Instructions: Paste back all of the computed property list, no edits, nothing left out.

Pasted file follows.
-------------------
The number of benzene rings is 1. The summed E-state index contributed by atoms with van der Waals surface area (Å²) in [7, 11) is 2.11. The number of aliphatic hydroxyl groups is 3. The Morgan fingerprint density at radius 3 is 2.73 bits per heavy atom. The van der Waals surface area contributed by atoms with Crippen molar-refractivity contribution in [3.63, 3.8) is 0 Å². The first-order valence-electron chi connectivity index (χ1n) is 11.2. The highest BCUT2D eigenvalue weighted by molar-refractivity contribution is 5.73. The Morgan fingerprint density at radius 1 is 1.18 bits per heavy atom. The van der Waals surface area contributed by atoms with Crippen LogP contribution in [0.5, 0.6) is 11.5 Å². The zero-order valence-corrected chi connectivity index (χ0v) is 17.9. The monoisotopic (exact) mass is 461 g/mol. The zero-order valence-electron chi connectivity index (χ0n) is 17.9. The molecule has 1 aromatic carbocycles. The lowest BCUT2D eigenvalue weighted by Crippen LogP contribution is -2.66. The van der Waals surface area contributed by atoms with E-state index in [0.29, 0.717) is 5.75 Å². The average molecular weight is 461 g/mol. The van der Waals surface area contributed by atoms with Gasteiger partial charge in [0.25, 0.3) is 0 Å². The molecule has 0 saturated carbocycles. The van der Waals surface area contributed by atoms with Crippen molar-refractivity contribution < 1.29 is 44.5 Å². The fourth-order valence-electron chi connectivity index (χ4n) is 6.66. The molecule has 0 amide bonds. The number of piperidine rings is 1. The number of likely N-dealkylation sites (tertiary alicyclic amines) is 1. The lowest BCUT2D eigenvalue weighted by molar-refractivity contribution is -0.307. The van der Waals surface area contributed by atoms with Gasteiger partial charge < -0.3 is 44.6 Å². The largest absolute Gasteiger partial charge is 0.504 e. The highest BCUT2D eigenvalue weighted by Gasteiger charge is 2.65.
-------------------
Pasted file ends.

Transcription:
The number of benzene rings is 1. The summed E-state index contributed by atoms with van der Waals surface area (Å²) in [7, 11) is 2.11. The number of aliphatic hydroxyl groups is 3. The Morgan fingerprint density at radius 3 is 2.73 bits per heavy atom. The van der Waals surface area contributed by atoms with Crippen molar-refractivity contribution in [3.63, 3.8) is 0 Å². The first-order valence-electron chi connectivity index (χ1n) is 11.2. The highest BCUT2D eigenvalue weighted by molar-refractivity contribution is 5.73. The Morgan fingerprint density at radius 1 is 1.18 bits per heavy atom. The van der Waals surface area contributed by atoms with Crippen LogP contribution in [0.5, 0.6) is 11.5 Å². The zero-order valence-corrected chi connectivity index (χ0v) is 17.9. The monoisotopic (exact) mass is 461 g/mol. The zero-order valence-electron chi connectivity index (χ0n) is 17.9. The molecule has 1 aromatic carbocycles. The lowest BCUT2D eigenvalue weighted by Crippen LogP contribution is -2.66. The van der Waals surface area contributed by atoms with E-state index in [0.29, 0.717) is 5.75 Å². The average molecular weight is 461 g/mol. The van der Waals surface area contributed by atoms with Gasteiger partial charge in [0.25, 0.3) is 0 Å². The molecule has 0 saturated carbocycles. The van der Waals surface area contributed by atoms with Crippen molar-refractivity contribution < 1.29 is 44.5 Å². The fourth-order valence-electron chi connectivity index (χ4n) is 6.66. The molecule has 0 amide bonds. The number of piperidine rings is 1. The number of likely N-dealkylation sites (tertiary alicyclic amines) is 1. The lowest BCUT2D eigenvalue weighted by molar-refractivity contribution is -0.307. The van der Waals surface area contributed by atoms with Gasteiger partial charge < -0.3 is 44.6 Å². The largest absolute Gasteiger partial charge is 0.504 e. The highest BCUT2D eigenvalue weighted by Gasteiger charge is 2.65.